>Liberia: Withering Roads and Security


>A. Abbas Dulleh

Source: All Africa

It would have been far more convenient for falling on the mode of travel the ancestors had at their convenience–the hammock–through which ‘lesser’ men carried dignitaries on their heads from village to village. But for President Ellen Johnson-Sirleaf in this 21st Century, it must have been odd and unbelievable that Africa’s oldest republic, independent since 1847, lacks basic roads on which its president can travel.

As the President’s convoy crawled on the rugged path, it became evident that not even the best 4-wheel drive vehicles would conquer the terrain. Swiftly, the cars turned around, unable to continue the journey.

After 14 years of war and the first 6 years of uninterrupted peace, the country as a whole has a huge infrastructure dilemma, and the disappearing roads in Bong County, the country’s 3rd most populated political sub division, hinder economic development.

At some points during the tour, impassable road prevented President Ellen Johnson-Sirleaf’s convoy from reaching citizens in some of the 12 districts of Bong County.

Residents say these impediments forced them to use hammocks and motorcycles to transport patients (some of them pregnant women in complicated delivery pain) to the nearest clinics.
The roads in some of the towns and surrounding villages have disappeared under bushes, while residents use logs as makeshift bridges.

In spite of warnings from Radio Gbarnga, alerting that the President’s convoy against the bad road condition of some of the remotest parts of the county, the presidential party ventured on the bumpy Gbarnga-Kokoya District road, taking 5 hours, instead of the 2-hour drive when that road was newly built, to reach Botota where Grand Bassa and Nimba border with Bong.

Citizens expressed surprised to see the president in some of the remotest villages, like in Yolota where she had gone to dedicate a clinic funded by the Ministry of Health and Social Welfare.

“Oh, this old lady is not afraid. Some government officials do not visit us due to the bad road condition. We heard that she was coming, but we did not believe it. Look at this ugly road,” one elderly male villager said in Yolota.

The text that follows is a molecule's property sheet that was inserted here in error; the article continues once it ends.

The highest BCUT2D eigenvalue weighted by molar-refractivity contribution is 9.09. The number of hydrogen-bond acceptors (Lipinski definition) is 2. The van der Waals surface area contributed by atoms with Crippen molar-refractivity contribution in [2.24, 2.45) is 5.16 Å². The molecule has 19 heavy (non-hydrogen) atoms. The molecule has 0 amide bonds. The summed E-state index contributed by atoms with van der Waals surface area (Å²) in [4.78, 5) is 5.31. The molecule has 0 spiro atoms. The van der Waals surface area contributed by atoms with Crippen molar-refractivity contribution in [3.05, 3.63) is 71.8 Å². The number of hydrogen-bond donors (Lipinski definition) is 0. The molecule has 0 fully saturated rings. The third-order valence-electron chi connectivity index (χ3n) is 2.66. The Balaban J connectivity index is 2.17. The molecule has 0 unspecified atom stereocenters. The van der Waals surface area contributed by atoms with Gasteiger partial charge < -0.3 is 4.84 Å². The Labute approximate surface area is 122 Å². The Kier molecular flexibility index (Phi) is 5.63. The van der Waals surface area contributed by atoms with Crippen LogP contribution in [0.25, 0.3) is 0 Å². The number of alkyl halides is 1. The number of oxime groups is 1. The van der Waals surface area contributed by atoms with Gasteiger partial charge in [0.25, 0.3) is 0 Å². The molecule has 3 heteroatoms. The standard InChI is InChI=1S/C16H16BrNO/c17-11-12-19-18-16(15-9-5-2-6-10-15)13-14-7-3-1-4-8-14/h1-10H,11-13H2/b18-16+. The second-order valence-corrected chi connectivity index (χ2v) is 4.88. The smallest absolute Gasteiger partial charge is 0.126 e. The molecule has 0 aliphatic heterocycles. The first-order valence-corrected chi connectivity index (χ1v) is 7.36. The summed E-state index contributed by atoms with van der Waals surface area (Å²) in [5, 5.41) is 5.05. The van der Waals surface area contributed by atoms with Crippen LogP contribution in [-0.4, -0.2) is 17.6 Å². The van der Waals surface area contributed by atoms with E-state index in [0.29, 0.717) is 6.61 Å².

It was observed that members of the President’s advance security detail had laid logs across some areas where the roads are cut off by drainages to enable the president’s convoy to reach some villages.

Due to the terrible road conditions, some of the villages are not accessible by drivers and motorcyclists who charge passengers exorbitantly.

“As you can see, I am carrying a little boy, a goat and a sheep from this village to Gbarnga. There is no other way we can manage it, but I will push until I can reach today,” one motorcyclist told this writer.

In the isolated village of Yolata where President Sirleaf dedicated two clinics — the Rock Crusher Clinic and the Yolota Clinic — the inhabitants asked the president to address their road problem as priority number one.

The citizens appealed to President Sirleaf to assist them with a better road so that they can access their clinic faster.

The president assured them that the ongoing government road rehabilitation project will include their district, but advised them to cooperate with the team if and when the work starts.

“Before I came, I was told that bad road is one of the major problems in this area. But I will do something about it. The road, we say, is bad but we will do something about it,” she assured the citizens of Kokoya District.

With a population of 30,330 persons in Sanoyea District, most of its towns and villages remain isolated due to bad roads or lack of motor roads.

Inhabitants of the district told President Sirleaf that their district is affected by bad roads and insecurity.

Sanoyea District commissioner, Canton Bornor said there is no police deport in Sanoyea and that ex-fighters make the place ungovernable whenever they come from the gold mines across the St. Paul River in Gbapolu County.

The placement of chiefs and teachers on payroll is one of the major problems affecting the district, and this is a serious problem for us here,” Prof. Richard Dorley, an executive at the National Bank, told President Sirleaf when she visited Sanoyea.

Some teachers of the district also told this writer that they might drop their chalk if their plight was not addressed.

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